There are homages aplenty strewn throughout. Frisell states, “This quintet feels like family. It’s about how we’re connected.” That intuitive communication borne from lengthy hours on tour and in studios can be sensed on the country-tinged “Sing Together Like a Family,” which has the same kind of close-knit camaraderie which permeated the Carter Family’s music. Frisell’s guitar slowly unfurls a pragmatic melodic line, underscored by viola, cello and violin, while Royston gently goads on his kit. The sprightly “The Big One” has a surf-suffused big beat, which suggests Dick Dale, the Ventures and other surf-rock pros: listening to Frisell bend notes on electric guitar while supported by a swinging string trio is quite an ear-opening occurrence. At the opposite spectrum is the tranquil and concise contemplation “We All Love Neil Young,” a soothing guitar/viola duet which hints at Young’s quieter songs such as “A Man Needs a Maid”: the tribute is not solely musical, because Young’s ranch home is near La Honda, up the coast from Monterey. The edgy “Walking Stick” is dedicated to Glen Deven Ranch caretaker and ranch manager Jim Cox (who provided the aforementioned stick to Frisell): the jazzy piece has a folkish underlining and an idiosyncratic, fluctuating rhythm marked off by both Royston and the strings. Another musical pat on the back can be heard on the blissful ballad “Song for Lana Weeks,” which is bequeathed to the director of philanthropy for the Big Sur Land Trust, which oversees the Glen Deven Ranch.

Geography and natural surroundings imbue other pieces. “Going to California” is a measured, forebodingly shaded ballad with Frisell’s tidy tone and tiers of lightly overdriven tremolo at the head. The brief “Animals” has a dark, Celtic-hued arrangement and is an interesting contrast to the swirling and brighter-tinted “Hawks,” which is lifted by the up-drafted string section. The sinuous “Highway 1” steadily but quirkily progresses, and contains a witty discourse between Scheinman and Kang, while Frisell offers dissonant harmony via understated effects.  The alternatingly luminescent “A Beautiful View” showcases Frisell’s thoughts as he stared across the gorgeous vista to the far horizon. The title track has a classical music core accentuated by Roberts’s cello, which upsurges to the summit of the tune, as Frisell amplifies the aptly winding melody, counterpointed by Scheinman and Kang’s rising and sliding harmonies. This cut is one of the album’s most placid creations. All of the material has subtle continuity, including a five-note guitar vamp which periodically reappears, and this hour-long project is best experienced as a whole, rather than heard piecemeal. Long-time producer Townshend and engineer Adam Blomberg (who has worked with Frisell since 2005) do their usual great job with Frisell’s music: his distinctive tone, audio coloring and refined harmonics are rendered with clarity; the delicate moments from the strings are exquisitely delivered; and the few bits of dissonance are dynamically supplied. While the instrumental mix organically shifts, sometimes unexpectedly, such improvisational inclinations never outshine the overall ambiance.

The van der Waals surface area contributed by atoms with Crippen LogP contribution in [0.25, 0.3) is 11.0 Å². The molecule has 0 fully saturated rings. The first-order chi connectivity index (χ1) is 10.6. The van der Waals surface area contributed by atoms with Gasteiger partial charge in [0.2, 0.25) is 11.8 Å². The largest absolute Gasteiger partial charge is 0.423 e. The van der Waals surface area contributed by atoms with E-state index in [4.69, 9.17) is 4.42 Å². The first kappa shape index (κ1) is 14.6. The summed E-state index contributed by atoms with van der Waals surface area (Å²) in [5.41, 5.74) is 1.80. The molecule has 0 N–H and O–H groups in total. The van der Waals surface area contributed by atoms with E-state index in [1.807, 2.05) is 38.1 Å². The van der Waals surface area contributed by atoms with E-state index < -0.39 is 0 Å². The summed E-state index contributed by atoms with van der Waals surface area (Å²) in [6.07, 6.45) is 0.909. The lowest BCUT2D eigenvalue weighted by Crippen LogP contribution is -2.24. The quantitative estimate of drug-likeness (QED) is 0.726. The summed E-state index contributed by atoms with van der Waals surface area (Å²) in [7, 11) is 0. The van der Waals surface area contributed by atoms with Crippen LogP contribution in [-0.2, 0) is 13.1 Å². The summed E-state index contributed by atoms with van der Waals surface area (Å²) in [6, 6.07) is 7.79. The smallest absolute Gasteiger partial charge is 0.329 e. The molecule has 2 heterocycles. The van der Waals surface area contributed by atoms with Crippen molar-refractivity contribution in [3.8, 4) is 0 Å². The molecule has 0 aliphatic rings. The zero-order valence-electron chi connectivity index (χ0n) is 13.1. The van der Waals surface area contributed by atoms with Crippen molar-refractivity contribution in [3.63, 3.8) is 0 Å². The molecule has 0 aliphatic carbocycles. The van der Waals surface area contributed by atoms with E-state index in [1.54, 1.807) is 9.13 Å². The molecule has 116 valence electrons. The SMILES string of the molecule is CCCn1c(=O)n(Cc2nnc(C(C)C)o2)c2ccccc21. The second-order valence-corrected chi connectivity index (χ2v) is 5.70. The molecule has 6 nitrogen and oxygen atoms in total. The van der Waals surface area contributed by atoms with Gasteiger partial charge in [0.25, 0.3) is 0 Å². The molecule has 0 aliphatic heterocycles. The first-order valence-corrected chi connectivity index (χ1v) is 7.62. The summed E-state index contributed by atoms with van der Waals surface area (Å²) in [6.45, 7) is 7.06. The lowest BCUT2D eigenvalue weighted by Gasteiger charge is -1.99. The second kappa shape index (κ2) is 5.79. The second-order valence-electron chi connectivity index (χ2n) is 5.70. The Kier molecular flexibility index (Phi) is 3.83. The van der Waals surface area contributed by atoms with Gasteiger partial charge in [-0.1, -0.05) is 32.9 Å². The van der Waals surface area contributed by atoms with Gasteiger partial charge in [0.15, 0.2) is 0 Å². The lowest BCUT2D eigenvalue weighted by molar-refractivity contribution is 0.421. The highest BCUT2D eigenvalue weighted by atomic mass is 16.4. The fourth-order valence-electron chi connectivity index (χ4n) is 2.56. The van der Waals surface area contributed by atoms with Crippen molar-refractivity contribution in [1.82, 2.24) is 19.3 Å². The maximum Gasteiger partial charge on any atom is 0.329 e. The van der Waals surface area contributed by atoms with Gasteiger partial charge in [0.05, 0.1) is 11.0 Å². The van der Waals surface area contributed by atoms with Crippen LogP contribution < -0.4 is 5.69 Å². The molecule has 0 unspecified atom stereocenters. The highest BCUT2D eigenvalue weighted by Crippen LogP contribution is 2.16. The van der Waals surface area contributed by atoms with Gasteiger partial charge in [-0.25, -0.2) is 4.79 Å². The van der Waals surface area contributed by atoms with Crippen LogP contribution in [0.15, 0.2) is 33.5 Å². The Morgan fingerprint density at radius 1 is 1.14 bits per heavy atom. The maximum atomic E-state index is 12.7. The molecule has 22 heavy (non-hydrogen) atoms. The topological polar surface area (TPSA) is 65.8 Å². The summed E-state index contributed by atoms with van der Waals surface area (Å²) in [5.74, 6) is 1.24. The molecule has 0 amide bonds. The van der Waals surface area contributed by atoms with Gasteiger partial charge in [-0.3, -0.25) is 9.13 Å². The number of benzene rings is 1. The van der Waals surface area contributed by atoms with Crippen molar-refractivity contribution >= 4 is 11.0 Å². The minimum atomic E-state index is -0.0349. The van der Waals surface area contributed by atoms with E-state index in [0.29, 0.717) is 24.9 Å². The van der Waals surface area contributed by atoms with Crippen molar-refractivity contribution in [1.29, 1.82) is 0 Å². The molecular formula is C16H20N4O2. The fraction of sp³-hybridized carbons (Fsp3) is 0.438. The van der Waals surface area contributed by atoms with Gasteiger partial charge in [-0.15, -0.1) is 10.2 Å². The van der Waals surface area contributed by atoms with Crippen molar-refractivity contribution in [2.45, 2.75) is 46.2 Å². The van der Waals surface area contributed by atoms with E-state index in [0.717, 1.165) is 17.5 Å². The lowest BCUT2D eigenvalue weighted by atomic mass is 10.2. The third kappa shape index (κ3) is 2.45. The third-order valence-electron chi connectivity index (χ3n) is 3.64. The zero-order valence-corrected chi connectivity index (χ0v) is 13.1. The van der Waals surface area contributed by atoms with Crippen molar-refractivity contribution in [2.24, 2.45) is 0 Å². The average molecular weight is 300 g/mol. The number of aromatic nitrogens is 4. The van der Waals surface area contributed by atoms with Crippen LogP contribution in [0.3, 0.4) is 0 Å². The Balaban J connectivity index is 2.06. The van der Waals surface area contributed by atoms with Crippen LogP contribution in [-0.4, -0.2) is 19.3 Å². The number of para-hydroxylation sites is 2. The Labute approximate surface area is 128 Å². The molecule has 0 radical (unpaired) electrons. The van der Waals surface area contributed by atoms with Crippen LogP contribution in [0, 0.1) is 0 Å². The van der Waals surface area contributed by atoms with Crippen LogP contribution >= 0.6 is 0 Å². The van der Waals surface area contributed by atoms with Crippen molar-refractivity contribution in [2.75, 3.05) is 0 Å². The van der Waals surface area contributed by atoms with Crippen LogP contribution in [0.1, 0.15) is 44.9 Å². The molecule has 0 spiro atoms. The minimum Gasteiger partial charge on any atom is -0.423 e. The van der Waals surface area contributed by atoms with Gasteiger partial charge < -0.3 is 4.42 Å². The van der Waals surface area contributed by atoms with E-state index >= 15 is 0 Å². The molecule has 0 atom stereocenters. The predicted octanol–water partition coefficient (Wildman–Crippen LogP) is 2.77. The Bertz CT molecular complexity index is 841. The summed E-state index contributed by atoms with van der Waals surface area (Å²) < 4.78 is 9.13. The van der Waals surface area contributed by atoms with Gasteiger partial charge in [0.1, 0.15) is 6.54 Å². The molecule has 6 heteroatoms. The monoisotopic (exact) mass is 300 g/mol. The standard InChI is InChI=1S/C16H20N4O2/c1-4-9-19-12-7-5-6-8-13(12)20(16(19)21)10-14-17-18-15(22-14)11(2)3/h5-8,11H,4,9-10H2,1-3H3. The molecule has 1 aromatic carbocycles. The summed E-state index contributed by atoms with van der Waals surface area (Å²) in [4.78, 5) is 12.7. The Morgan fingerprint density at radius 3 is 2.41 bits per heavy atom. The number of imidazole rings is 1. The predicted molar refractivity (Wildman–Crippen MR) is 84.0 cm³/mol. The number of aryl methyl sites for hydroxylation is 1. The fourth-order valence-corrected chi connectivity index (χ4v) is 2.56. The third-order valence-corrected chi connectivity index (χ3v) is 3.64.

While Frisell’s music on Big Sur clearly has a visual or cinematic awareness, this release also has ancillary film/video which should be seen: Frisell’s daughter, photographer Monica Jane Frisell, created a black and white video for “A Beautiful View,” shot in the shaky style of a Super 8 home movie. There is also a 15-minute, in-depth, behind-the-scenes promo film (with chapter stops that have humorous animation), which includes Frisell and Townshend interviews; studio footage; a ghostly video for “Animals”; and assorted slices from other compositions: well worth investigating.

TrackList: The Music of Glen Deven Ranch; Sing Together Like a Family; A Good Spot; Going to California; The Big One; Somewhere; Gather Good Things; Cry Alone; The Animals; Highway 1; A Beautiful View; Hawks; We All Love Neil Young; Big Sur; On the Lookout; Shacked Up; Walking Stick (for Jim Cox); Song for Lana Weeks; Far Away.

—Doug Simpson